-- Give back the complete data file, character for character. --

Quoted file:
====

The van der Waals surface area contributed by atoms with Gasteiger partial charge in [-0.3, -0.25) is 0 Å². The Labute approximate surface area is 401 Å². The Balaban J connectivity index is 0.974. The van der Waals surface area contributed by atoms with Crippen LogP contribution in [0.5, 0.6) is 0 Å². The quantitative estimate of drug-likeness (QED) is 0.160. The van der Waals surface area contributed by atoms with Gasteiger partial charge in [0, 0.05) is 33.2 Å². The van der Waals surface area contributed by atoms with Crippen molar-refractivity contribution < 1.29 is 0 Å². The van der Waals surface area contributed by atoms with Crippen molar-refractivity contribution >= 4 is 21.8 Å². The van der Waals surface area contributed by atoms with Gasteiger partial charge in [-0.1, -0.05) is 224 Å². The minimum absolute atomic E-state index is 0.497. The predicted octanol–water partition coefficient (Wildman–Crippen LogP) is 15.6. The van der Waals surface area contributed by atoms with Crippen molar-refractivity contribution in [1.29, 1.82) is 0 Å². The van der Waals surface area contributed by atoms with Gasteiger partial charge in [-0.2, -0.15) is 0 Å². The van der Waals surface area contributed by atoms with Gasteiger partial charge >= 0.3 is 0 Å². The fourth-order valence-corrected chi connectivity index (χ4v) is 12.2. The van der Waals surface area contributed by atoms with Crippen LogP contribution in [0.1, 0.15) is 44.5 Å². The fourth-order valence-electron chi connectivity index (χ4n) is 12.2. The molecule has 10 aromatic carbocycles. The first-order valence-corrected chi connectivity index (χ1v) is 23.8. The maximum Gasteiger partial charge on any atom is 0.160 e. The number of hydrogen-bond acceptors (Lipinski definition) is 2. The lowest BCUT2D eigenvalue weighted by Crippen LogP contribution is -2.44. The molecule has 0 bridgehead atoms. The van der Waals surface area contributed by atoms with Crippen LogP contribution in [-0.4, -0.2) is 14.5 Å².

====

The van der Waals surface area contributed by atoms with Gasteiger partial charge in [-0.3, -0.25) is 0 Å². The Labute approximate surface area is 401 Å². The Balaban J connectivity index is 0.974. The van der Waals surface area contributed by atoms with Crippen LogP contribution in [0.5, 0.6) is 0 Å². The quantitative estimate of drug-likeness (QED) is 0.160. The van der Waals surface area contributed by atoms with Gasteiger partial charge in [0, 0.05) is 33.2 Å². The van der Waals surface area contributed by atoms with Crippen molar-refractivity contribution < 1.29 is 0 Å². The van der Waals surface area contributed by atoms with Crippen molar-refractivity contribution >= 4 is 21.8 Å². The van der Waals surface area contributed by atoms with Gasteiger partial charge in [-0.1, -0.05) is 224 Å². The minimum absolute atomic E-state index is 0.497. The predicted octanol–water partition coefficient (Wildman–Crippen LogP) is 15.6. The van der Waals surface area contributed by atoms with Crippen molar-refractivity contribution in [1.29, 1.82) is 0 Å². The van der Waals surface area contributed by atoms with Gasteiger partial charge in [-0.2, -0.15) is 0 Å². The van der Waals surface area contributed by atoms with Gasteiger partial charge >= 0.3 is 0 Å². The fourth-order valence-corrected chi connectivity index (χ4v) is 12.2. The van der Waals surface area contributed by atoms with Crippen LogP contribution in [0.1, 0.15) is 44.5 Å². The fourth-order valence-electron chi connectivity index (χ4n) is 12.2. The molecule has 10 aromatic carbocycles. The first-order valence-corrected chi connectivity index (χ1v) is 23.8. The maximum Gasteiger partial charge on any atom is 0.160 e. The number of hydrogen-bond acceptors (Lipinski definition) is 2. The lowest BCUT2D eigenvalue weighted by Crippen LogP contribution is -2.44. The molecule has 0 bridgehead atoms. The van der Waals surface area contributed by atoms with Crippen LogP contribution in [-0.4, -0.2) is 14.5 Å².